bar_list  => ['Some char data','Some more char data']

Here's the code:

 sub t_foo {
   my $self  = shift;
   my $attrs = shift;
   if ($attrs) { # starting
      $self->{current} = { size     => $attrs->{size}
                           bar_list => []
   else {
      undef $self->{current};

 sub t_bar {
    my $self  = shift;
    my $attrs = shift;
    if ($attrs) { # starting
    else {
      my $list = $self->{current}{bar_list};
      die "ERROR: got a <bar> without an enclosing <foo>" unless $list;
      my $data = $self->char_data; # get contents
      push @$list,@data;

When t_foo() encounters the start of the <foo> tag, it creates a new hash and stores it in a temporary hash key called "current". When it encounters the </foo> tag (indicated by an undefined $attrs argument), it fetches this hash and calls the inherited add_object() method to add this result to the list of results to return at the end of the parse. It then undefs the {current} key.

The t_bar method does nothing when the opening <bar> is encountered, but when </bar> is seen, it fetches the array ref pointed to by $self->{current}{bar_list} and adds the text content of the <bar></bar> section to the list. The inherited char_data() method makes it possible to get at this data. It then pushes the character data onto the end of the list.

When working with this subclass, you would call parse_file() to parse an entire file at once or parse() to parse a data stream a bit at a time. When the parse is finished, you'd call result() to get the list of data objects (in this case, a single hash) added by add_object().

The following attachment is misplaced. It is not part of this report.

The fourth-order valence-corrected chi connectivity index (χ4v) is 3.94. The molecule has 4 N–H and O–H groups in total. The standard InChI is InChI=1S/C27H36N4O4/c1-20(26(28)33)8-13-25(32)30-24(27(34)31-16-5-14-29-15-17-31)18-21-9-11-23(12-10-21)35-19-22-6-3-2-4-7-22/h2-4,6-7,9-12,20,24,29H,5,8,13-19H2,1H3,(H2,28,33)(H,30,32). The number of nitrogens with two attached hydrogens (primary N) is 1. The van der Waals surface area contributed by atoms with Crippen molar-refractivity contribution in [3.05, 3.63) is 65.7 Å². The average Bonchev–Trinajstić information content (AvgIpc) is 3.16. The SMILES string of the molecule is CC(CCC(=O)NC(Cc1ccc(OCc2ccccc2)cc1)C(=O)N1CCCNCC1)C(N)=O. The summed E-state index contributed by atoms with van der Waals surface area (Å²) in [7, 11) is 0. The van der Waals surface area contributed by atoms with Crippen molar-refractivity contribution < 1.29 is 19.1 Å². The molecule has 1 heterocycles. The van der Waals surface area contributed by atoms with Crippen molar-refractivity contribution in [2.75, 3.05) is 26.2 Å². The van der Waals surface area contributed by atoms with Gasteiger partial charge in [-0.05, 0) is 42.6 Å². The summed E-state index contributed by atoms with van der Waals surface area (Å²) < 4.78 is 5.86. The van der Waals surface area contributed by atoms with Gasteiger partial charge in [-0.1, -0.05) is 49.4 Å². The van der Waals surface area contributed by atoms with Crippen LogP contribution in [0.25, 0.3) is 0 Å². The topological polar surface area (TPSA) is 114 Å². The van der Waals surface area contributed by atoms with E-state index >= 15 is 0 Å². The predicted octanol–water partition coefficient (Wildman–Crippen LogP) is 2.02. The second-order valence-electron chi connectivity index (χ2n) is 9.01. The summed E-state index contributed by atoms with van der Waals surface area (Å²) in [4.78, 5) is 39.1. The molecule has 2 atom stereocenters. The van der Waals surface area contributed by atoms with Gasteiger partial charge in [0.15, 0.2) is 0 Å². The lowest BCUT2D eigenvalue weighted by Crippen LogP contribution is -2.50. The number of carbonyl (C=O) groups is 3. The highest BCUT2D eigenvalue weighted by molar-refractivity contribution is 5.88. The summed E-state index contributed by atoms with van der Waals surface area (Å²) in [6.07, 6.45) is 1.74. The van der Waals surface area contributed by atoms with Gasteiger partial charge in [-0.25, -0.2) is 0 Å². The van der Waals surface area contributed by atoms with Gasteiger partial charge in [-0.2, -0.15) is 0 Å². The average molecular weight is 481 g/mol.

You can also define a callback that will be invoked each time add_object() is called in order to process each object as it comes in, rather than storing it for later retrieval.

You may also override the do_tag() method in order to process unexpected tags that do not have a named method to process them.


$parser = MyParserSubclass->new()

This method creates a new parser object in the current subclass. It takes no arguments.

$low_level_parser = $parser->parser([$new_low_level_parser])

MP3::PodcastFetch::XML::SimpleParser uses HTML::Parser (in xml_mode) to do its low-level parsing. This method sets or gets that parser.


This method fully parses the file given at the indicated path.